North Korea closer to posing direct threat

Japan has recovered half of a rocket nose cone (above) suspected to be from a rocket launched by North Korea in February. The 75kg part washed up on a beach in western Japan last Thursday.
Japan has recovered half of a rocket nose cone (above) suspected to be from a rocket launched by North Korea in February. The 75kg part washed up on a beach in western Japan last Thursday.PHOTO: REUTERS

SEOUL • Analysts say North Korea's latest missile tests demonstrated that the country was making progress in posing a direct threat to Japan, South Korea and US troops in the Pacific.

The second of two projectiles, both Musudan missiles, took off from Wonsan, a port city east of Pyongyang, the North Korean capital, and flew about 400km over the sea between North Korea and Japan, South Korea's Office of Joint Chiefs of Staff said in a statement.

Although the missile fell far short of its estimated full range of more than 3,200km - far enough to reach US military bases in the Pacific - the test was the first for the Musudan that was not immediately dismissed as a failure by the United States or South Korea.

In the five previous Musudan tests during the past two months - including one earlier on Wednesday - the projectiles all crashed into the sea or exploded soon after lift-off, according to South Korean military estimates.

Last month, the New York Times reported that US and South Korean intelligence officials had concluded that the country could now mount a small nuclear warhead on short- and medium-range missiles, a category that includes the Musudan.


The Musudan's progress has been followed closely by US military and intelligence officials. It is a road-mobile missile, meaning it can move around the country, making it a harder target to hit in a pre-emptive strike.

The Musudan is the North's only intermediate-range ballistic missile able to reach US military bases in Guam.The Japanese Defence Ministry said it believed that the test showed that the North's missile technology was advancing.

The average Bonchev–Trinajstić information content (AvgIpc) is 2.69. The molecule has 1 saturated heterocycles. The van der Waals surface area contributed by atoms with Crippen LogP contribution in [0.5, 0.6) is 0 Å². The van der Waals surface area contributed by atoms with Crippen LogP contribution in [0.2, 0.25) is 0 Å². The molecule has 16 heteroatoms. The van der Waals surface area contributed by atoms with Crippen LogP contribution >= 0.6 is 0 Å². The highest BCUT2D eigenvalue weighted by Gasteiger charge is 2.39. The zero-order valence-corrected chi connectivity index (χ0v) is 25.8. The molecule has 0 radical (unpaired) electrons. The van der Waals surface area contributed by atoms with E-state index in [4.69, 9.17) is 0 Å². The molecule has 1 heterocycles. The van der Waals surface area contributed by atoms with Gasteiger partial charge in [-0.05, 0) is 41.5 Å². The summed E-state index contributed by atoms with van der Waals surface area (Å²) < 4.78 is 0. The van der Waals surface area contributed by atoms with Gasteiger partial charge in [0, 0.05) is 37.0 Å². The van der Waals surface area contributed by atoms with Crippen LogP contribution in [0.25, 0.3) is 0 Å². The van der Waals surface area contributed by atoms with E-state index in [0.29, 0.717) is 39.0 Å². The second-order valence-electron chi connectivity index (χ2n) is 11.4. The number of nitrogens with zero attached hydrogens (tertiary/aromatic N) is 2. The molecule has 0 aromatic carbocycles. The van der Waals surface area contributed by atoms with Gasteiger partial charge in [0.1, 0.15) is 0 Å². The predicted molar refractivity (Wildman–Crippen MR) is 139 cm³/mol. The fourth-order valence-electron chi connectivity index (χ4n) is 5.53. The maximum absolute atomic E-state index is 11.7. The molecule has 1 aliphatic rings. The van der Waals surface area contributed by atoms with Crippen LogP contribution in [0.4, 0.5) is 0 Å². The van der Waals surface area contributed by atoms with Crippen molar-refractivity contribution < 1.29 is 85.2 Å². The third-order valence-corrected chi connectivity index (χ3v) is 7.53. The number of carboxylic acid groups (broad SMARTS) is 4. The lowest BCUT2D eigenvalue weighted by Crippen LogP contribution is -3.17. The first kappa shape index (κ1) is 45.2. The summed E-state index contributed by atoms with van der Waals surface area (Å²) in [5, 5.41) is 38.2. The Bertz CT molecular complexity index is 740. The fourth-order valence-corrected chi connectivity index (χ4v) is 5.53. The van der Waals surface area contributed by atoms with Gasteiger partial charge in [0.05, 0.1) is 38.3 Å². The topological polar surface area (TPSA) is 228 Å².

The second of the two missiles fired on Wednesday had reached an altitude of about 1,000km, it said, "indicating a degree of capability as a mid-range ballistic missile".

South Korean analysts said that North Korea appeared to have launched the second missile at a sharper angle to achieve a higher altitude and prevent it from flying over Japan.

They said such an altitude was required to test a technology that protects a nuclear warhead from the extreme heat and friction that it would encounter upon crashing through the earth's atmosphere. The North began testing the Musudan on April 15 after repeated calls by leader Kim Jong Un for his military to conduct more nuclear and missile tests.

The country has successfully tested its short-range Scud and midrange Rodong missiles. The Rodong, with an estimated range of 1,300km, can reach all of South Korea and most of Japan.

The altitude reached on Wednesday was the highest achieved by any North Korean missile and close to heights reached by intercontinental ballistic missiles, analysts said.

"The test appears to have been fully successful," said Mr Jeffrey Lewis, an analyst at the Middlebury Institute of International Studies at Monterey, California.

He said the development of the Musudan is especially worrisome because it also advances the North's KN-08 programme of developing its first intercontinental ballistic missile with a range long enough to reach the United States.

Meanwhile, Japan and South Korea have each recovered half of a rocket nose cone that is suspected to have come from a rocket fired by North Korea on Feb 7.

"We will analyse the materials and the level of technology used," a Japanese Ministry of Defence official said.

The pockmarked 75kg part, almost 2m wide, was found on a beach in western Japan last Thursday.


A version of this article appeared in the print edition of The Straits Times on June 24, 2016, with the headline 'North Korea closer to posing direct threat'. Print Edition | Subscribe